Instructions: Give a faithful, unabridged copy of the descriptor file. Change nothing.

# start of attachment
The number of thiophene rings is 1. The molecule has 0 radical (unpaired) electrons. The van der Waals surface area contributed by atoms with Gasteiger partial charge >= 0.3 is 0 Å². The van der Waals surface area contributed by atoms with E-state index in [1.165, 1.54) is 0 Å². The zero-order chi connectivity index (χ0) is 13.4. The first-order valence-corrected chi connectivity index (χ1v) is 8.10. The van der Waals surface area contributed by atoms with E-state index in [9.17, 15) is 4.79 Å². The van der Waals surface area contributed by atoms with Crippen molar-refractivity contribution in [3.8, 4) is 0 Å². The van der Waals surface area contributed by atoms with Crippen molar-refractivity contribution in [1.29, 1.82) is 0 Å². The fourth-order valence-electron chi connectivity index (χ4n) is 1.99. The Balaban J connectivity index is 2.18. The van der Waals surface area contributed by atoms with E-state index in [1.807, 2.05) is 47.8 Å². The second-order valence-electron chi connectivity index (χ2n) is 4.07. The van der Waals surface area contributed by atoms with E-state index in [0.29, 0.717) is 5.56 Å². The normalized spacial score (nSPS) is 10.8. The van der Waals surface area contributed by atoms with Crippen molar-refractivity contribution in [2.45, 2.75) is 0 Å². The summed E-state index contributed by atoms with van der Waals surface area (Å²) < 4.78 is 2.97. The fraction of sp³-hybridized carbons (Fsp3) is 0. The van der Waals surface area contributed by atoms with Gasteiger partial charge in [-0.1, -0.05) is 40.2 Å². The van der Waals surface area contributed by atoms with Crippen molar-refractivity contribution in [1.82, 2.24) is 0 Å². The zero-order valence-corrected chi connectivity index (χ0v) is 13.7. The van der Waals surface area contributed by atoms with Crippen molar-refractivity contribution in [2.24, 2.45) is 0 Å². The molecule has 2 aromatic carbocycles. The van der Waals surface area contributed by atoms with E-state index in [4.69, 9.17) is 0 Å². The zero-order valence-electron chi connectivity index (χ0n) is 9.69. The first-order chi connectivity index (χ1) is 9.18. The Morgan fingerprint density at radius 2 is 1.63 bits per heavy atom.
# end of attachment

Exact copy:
The number of thiophene rings is 1. The molecule has 0 radical (unpaired) electrons. The van der Waals surface area contributed by atoms with Gasteiger partial charge >= 0.3 is 0 Å². The van der Waals surface area contributed by atoms with E-state index in [1.165, 1.54) is 0 Å². The zero-order chi connectivity index (χ0) is 13.4. The first-order valence-corrected chi connectivity index (χ1v) is 8.10. The van der Waals surface area contributed by atoms with E-state index in [9.17, 15) is 4.79 Å². The van der Waals surface area contributed by atoms with Crippen molar-refractivity contribution in [3.8, 4) is 0 Å². The van der Waals surface area contributed by atoms with Crippen molar-refractivity contribution in [1.29, 1.82) is 0 Å². The fourth-order valence-electron chi connectivity index (χ4n) is 1.99. The Balaban J connectivity index is 2.18. The van der Waals surface area contributed by atoms with E-state index in [1.807, 2.05) is 47.8 Å². The second-order valence-electron chi connectivity index (χ2n) is 4.07. The van der Waals surface area contributed by atoms with E-state index in [0.29, 0.717) is 5.56 Å². The normalized spacial score (nSPS) is 10.8. The van der Waals surface area contributed by atoms with Crippen molar-refractivity contribution in [2.45, 2.75) is 0 Å². The summed E-state index contributed by atoms with van der Waals surface area (Å²) < 4.78 is 2.97. The fraction of sp³-hybridized carbons (Fsp3) is 0. The van der Waals surface area contributed by atoms with Gasteiger partial charge in [-0.1, -0.05) is 40.2 Å². The van der Waals surface area contributed by atoms with Crippen molar-refractivity contribution in [1.82, 2.24) is 0 Å². The zero-order valence-corrected chi connectivity index (χ0v) is 13.7. The van der Waals surface area contributed by atoms with Crippen molar-refractivity contribution in [2.24, 2.45) is 0 Å². The molecule has 2 aromatic carbocycles. The van der Waals surface area contributed by atoms with E-state index in [4.69, 9.17) is 0 Å². The zero-order valence-electron chi connectivity index (χ0n) is 9.69. The first-order chi connectivity index (χ1) is 9.18. The Morgan fingerprint density at radius 2 is 1.63 bits per heavy atom.